Something to Chew On…


As we stumble forward in the “World of COVID19”, more and more I observe some intriguing “issues”.

“Mask up”, “maintain proper social distancing” and “frequent handwashing” is the chant we’ve all learned in the past year.

Yet, I’m trying to figure out how the “sterile, mask-free zone” was discovered in the restaurant at the table my wife and I sat at this morning.

Now, maybe my wife and I aren’t good “guinea pigs” anymore since we’ve both had the first coronavirus vaccination already.

Maybe we also had some genetic immunity we were unaware of; a little “herd thing”.

Maybe all those years of tent-camping exposed us to things lots of folks today have never encountered.

Primitive camping on a Lake Erie island for several summers and using a slit trench toilet might have done it.

Washing dishes in the lake water and using sand to scour iron skillets was accepted.

Maybe my youngest sister, Jerry, is “covered” because of that bubble gum she chewed after picking it off the bottom of a table we were sitting at many, many years ago.

Worse yet, it was grape bubble gum.

A distinctive aroma, even for the “ABC” kind.

“Already Been Chewed”.

Funny thing, bubble gum.

Kids chew a half billion dollars worth of it each year.

Thatt translates to 100,000 tons chewed worldwide every year.

You’re surprised you sometimes step on a wad of it in the parking lot?

Not sure how you get that out of the sole design of those shoes.

However, if you get bubble gum in your hair, peanut butter is supposed to be the answer.

Creamy or crunchy?

I’ve enjoyed bubble gum since my youth.

I started out on “Dubble Bubble” and then grew fond of the Bazooka brand.

Both were better than the first marketed bubble gum, “Blibber Blubber” in 1906.

It was too sticky.

In 1928, the Fleer Company created “Dubble Bubble”, the first commercial formula for bubble gum.

I think the guy who perfected it was actually 23 year old accountant for the company.

Why is bubble gum pink?

It was the only color the inventor had left.

Glad he wasn’t down to brown!

I also experienced a lot of bubble gum from the Topps baseball cards I collected as a youth.

Those pink slabs of cardboard-consistency gum were the absolute worst.

But I gnawed on it as I rifled through my cards that left sweet, white dust on my fingertips as I frantically searched for my favorite Cleveland Indians.

I think I had at least 12 Woodie Held cards.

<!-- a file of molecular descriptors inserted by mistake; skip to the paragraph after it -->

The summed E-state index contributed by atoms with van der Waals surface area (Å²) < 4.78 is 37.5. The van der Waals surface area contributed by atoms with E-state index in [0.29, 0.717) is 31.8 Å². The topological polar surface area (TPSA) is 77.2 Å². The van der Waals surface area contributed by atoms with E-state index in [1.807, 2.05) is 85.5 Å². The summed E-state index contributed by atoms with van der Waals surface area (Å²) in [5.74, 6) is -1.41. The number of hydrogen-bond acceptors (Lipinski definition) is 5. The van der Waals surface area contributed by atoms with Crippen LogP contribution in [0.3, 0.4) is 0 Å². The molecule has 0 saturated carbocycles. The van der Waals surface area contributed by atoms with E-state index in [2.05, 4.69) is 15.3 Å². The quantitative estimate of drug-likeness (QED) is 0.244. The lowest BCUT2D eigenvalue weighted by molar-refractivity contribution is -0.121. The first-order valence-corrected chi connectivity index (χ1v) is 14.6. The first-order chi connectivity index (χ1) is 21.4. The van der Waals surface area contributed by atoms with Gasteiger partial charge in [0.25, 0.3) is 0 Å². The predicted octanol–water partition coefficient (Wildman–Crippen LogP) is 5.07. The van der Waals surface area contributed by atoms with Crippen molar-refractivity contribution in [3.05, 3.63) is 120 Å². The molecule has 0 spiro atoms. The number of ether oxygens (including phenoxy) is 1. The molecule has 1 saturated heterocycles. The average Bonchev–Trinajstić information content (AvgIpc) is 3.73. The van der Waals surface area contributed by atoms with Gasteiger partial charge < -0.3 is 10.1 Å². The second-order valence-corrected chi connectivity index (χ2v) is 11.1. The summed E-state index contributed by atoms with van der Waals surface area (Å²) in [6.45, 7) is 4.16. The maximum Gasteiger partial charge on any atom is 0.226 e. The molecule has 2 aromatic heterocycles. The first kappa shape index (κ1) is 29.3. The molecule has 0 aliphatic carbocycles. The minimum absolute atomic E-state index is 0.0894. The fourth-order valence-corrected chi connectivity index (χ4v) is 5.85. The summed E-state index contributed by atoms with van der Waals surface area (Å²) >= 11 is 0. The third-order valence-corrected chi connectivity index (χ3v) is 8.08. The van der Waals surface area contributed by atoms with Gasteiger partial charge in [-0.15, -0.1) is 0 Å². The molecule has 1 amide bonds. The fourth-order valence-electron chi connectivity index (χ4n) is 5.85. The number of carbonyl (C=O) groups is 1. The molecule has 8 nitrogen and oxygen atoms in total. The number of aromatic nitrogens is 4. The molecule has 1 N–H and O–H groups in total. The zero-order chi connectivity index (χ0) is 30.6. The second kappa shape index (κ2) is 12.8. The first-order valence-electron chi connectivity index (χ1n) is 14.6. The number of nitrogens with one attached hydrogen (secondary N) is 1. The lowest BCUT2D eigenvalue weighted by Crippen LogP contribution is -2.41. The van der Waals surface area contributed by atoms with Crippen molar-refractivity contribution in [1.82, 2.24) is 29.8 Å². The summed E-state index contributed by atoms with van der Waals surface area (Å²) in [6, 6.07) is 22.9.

Woodson George “Woodie” Held might have had his best seasons with the Tribe.

He came to old Cleveland Municipal Stadium in a trade with the Yankees that also brought Vic Power while Roger Maris, Dick Tomanek and Preston Ward went to the “Big Apple” before it was called the “Big Apple”.

The career .240 batter played mostly shortstop for the Indians from 1958-1964.

Woodie had 3 consecutive seasons (1959-1961) with at least 20 home runs.

Topps actually started with taffy in 1951 before switching to that lousy, next-to-impossible-to-chew bubble gum in 1952.

Mercifully, the Topps bubble gum went away 1991.

But I still chewed on that piece of pink wood, while I searched for the highly-desired team photos of my beloved Indians.

I read that the energy expended by bubble gum chewers is sufficient enough provide lighting for a city of 10 million.

If it was that Topps bubble gum stuff, it’s no wonder.

It also probably did more for the dental business than playing sports without a mouth guard.

The biggest recorded bubble gum bubble had a diameter of 23 inches.

I doubt that was done with Topps baseball cards gum!

(BTW, the bubble gum record holder is Susan Montgomery Wilson. Shouldn’t that be “Mont-GUM-ery”?)

Bubble Yum, on the scene since 1975, has been chewed enough that the pieces would circle the Earth at the equator 7+ times.

Big League Chew, in those nifty little pouches, came out in 1980 so we could pretend we were stuffing a plug of tobacco in our mouths.

Definitely better than the unfiltered Camel I borrowed from my Dad and unwrapped and pinched off in my mouth to emulate my baseball stars.

I didn’t look good in green.

And, in parts of the world, bubble gum holds high value.

Some African tribes would accept a large amount of the treat for wives, in lieu of cattle or other valuables.

As I think back, perhaps that awful Topps baseball card bubble gum, combined with Camel cigarette tobacco and drinking water from a cheap, plastic garden hose in my youth made it possible for me to eat in restaurants today.

We always thought Jerry was pretty gross with that big wad of grape bubble gum she discovered but she was actually an early advocate of recycling and alternative health practices.

Just maybe.

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